Now the real-time monitoring and analysis can be done on the processed data. The system can monitor the situation of the power plant production of the whole group and each branch through the production process, trend curve, the argument list, cards and alarms in real time.

 

Block diagram: Predictive maintenance system.


Image: The block diagram of Predictive Maintenance Optimisation System

    

System Modules

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Image: Predictive Maintenance Optimisation System Interface

Predictive Maintenance Optimisation System is a Product that provides you an interface to facilitate features like Property Manager, Create/Map Event, Configuration, Future Behaviour, Unit Manager, Fault Tree Builder, Condition Builder, Data Browsing, Modeller, Live Monitoring to keep System status updated with Alarms, Notifications, and Cards. These listed features individually refer to system modules which are now explored in detail.  

Property Manager: Property Manager as part of the tools forms the underlying base of the system. This module avails creation, mapping, and viewing of properties of the components in the system.

           
Image: Property Manager Interface

Modeller: System administrator can build a Virtual Powerplant set up by placing virtual components, connecting them and configuring their ports. It is then mapped over properties with DCS tags.

         
Image: Modeller Interface to build virtual plant simulations

   

Live Monitoring: System administrator can supervise and overview the entire plant in a single screen with real time data display and monitoring.

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Image: Real-time data monitoring in PMOS

Card Manager: System administrator can create cards to present data such as timeline to keep an eye out for condition failures and to observe changes in collected and calculated data.

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Image: Card Management Interface


Dashboard Manager: The Dashboard is a collection of cards created by the system administrator. With this interface, the system administrator can add cards according to his need & requirements.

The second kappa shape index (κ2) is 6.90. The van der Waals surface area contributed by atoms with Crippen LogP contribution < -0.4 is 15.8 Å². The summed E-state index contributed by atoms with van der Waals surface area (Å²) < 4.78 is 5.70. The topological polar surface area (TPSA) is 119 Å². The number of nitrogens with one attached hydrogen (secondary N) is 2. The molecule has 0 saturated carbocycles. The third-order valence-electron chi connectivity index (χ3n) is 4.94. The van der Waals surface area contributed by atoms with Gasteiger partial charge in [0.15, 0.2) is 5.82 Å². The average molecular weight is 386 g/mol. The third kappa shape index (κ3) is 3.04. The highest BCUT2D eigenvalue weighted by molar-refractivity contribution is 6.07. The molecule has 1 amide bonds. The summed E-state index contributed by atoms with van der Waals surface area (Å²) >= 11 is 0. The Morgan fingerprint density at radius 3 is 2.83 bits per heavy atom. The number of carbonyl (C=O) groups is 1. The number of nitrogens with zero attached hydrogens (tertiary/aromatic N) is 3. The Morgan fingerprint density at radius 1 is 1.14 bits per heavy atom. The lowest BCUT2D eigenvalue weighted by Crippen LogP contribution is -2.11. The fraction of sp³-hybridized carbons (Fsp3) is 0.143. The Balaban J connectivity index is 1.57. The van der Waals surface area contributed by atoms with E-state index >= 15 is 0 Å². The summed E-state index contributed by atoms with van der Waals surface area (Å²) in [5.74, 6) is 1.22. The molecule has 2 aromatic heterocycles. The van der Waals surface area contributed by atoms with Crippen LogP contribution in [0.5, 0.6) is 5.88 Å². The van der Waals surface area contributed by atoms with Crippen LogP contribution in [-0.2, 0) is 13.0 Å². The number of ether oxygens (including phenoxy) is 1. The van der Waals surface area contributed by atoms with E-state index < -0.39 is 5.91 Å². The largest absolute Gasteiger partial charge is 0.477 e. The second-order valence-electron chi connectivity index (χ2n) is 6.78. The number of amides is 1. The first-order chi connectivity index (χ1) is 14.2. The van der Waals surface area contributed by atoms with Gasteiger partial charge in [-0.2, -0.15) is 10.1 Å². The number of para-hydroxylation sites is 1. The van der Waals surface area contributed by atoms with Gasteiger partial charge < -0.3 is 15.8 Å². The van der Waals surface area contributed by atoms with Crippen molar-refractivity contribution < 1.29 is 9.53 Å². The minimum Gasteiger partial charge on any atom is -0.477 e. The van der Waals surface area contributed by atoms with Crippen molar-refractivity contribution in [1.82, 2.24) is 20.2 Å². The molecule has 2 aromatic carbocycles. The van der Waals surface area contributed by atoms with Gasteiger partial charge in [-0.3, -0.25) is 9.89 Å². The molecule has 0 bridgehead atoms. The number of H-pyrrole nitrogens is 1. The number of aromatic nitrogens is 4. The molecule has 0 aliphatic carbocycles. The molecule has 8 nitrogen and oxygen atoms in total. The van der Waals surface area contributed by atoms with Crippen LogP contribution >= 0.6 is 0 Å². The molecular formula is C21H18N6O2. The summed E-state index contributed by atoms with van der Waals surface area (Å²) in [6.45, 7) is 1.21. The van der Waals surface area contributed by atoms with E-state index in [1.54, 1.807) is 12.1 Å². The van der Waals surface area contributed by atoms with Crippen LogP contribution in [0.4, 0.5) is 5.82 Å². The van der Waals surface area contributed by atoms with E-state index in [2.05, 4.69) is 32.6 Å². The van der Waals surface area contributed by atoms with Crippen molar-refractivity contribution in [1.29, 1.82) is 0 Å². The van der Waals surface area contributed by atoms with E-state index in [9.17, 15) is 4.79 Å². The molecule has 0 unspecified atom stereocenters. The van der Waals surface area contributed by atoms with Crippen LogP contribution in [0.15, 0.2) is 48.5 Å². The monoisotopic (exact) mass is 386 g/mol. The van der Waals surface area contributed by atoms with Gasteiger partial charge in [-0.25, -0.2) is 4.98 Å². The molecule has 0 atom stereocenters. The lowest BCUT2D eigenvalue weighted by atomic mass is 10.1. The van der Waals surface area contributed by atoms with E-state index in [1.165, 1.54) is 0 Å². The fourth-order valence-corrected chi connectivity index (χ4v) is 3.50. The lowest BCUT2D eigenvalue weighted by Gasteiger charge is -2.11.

Tools: This block consists of important tools like Regression Plotter, Trend Plotter, Fuel Analysis, TreeMap, Data Browsing Alarm Analysis.

Trend plotter: It’s a tool to plot trend of various properties of the plant by calculating and displaying properties and time in a graph format.

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Image: Trend Plotter Tool

Regression Plotter: It’s a tool to predict the future trend and plot them based on multiple regression equations generated by the system automatically by finding nearest reference line from all the points.  


Image: Regression Plotter Tool

Alarm Analysis:- It’s a tool to show all faulted conditions with severity on a single screen in reference with time.

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Image: Alarm Analysis Tool


Neural Networks:- By leveraging deep machine learning (artificial intelligence) to predict the future behavior of power plants, we can predict up to 50 values of any property based on historical data.


Image: Neural Networks powered by Artificial Intelligence

Conclusion

Predictive Maintenance and Optimisation System as a product configures a plant layout, marks data collection points, collects plant data from DCS at regular configurable intervals, and loads the same into the data mart. Values of all specified measured and calculated points are then checked across various warning and alarming indicators. Collected data is then, run through logic pipes that are built on pre-loaded conditions. Violation of one or more conditions produces notifications and alarms. The root cause for conditional violation is notified to the user.

Hence, using our extensive experience and research we were able to build a predictive analysis solution which now supports and powers TUV SUD having a market capitalization of over 8 billion euros.